• norssk May 2, 2011, 12:55 AM

      Kelvin – logical common sense approach
      Celsius – logical common sense approach

      Fahrenheit…? Maybe somewhere it is logical.

      • Torbjorn Larsson OM May 2, 2011, 12:28 PM

        All of them are logical if you think of them as measurements. Fahrenheit used common references (brine & horses; the later due to large body mass), Celsius did too.

        It is later that there has been a separation between the need for comparisons (say F=m*a so kg*m/s^2 = (kg)*(m/s^2)) and references, mainly because it has become easier to establish and maintain the later through standards et cetera.

        What is not logical is continuing to use old and moldy units, but that is a social issue. … oh, I see now, yes; no logic whatsoever! :-D

    • Andrew James May 2, 2011, 1:28 AM

      If you were really pedantic (no me) you could use °Ra of °R , also known as the Rankine or Réaumur scale. (The latter is great for making cheese!)

      My favourite temperature scale is the Delisle °D, where 0°D is the boiling point of water and 150°D is freezing. Typically French, I like it the best only because M.Joseph-Nicolas Delisle was an astronomer. It is based on the contraction of the element Mercury in hundred thousandths.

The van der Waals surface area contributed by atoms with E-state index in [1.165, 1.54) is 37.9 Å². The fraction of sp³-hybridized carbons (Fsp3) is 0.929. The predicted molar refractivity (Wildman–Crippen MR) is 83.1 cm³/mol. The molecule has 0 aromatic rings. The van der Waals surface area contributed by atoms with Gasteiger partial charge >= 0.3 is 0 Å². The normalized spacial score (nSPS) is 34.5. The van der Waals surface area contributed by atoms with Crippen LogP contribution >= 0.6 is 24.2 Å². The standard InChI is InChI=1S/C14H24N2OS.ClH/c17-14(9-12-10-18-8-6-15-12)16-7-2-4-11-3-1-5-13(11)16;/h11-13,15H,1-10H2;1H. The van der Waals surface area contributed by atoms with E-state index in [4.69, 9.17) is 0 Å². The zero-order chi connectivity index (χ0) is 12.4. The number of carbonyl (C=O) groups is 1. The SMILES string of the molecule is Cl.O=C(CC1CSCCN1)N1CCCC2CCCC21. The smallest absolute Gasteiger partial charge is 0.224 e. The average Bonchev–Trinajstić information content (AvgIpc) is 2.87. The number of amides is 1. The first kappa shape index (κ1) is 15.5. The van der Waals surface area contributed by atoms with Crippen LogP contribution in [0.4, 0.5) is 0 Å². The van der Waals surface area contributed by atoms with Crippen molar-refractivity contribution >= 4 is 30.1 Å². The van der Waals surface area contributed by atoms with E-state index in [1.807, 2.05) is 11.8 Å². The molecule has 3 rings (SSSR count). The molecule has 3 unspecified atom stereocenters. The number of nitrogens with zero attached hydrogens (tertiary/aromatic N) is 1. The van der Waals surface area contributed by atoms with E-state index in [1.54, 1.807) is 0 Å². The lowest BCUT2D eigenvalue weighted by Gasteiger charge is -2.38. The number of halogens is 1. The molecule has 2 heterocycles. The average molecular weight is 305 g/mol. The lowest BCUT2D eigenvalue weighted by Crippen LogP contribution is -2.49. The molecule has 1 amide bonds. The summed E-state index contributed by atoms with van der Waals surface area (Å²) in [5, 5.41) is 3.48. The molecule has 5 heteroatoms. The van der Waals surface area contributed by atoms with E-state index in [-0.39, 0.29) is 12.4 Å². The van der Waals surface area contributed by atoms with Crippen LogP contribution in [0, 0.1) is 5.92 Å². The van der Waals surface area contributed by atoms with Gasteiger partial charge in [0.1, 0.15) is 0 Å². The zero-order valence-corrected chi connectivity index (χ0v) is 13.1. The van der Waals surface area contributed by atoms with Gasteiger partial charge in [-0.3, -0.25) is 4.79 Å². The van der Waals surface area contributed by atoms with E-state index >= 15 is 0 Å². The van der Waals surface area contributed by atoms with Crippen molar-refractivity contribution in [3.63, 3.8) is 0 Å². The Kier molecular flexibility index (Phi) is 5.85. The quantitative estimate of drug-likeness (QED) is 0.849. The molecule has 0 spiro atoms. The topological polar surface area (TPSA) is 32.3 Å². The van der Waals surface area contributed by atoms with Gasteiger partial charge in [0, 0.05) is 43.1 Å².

It is alleged that it was used in Russia for over 100 years, because it gives the illusion that is hotter than it really is in mid-winter in St. Petersburg!
      1°D = 0.33333…°C or 1.2°F

    • Torbjorn Larsson OM May 2, 2011, 12:19 PM

      If your were really, really pedantic (not me too) you could adjust the precision after conversion:

      5,000 °F = 2,800 °C or 3,000 K.
      3,300 °F = 1800 °C or 2,100 K.

      And If your were really, really, really pedantic (still not me) Celsius doesn’t make much sense for very hot or cold objects. It is convenient only for everyday temperatures.

  • CrazyEddieBlogger May 2, 2011, 3:32 AM

    oh wow… says wiki:

    ” The Celsius scale, likewise, originally ran from zero for boiling water down to 100 for freezing water. This was reversed to its modern order some time after his death, in part at the instigation of Daniel Ekström, the manufacturer of most of the thermometers used by Celsius.”

    And here I was, thinking that inches and yards and miles are awkward.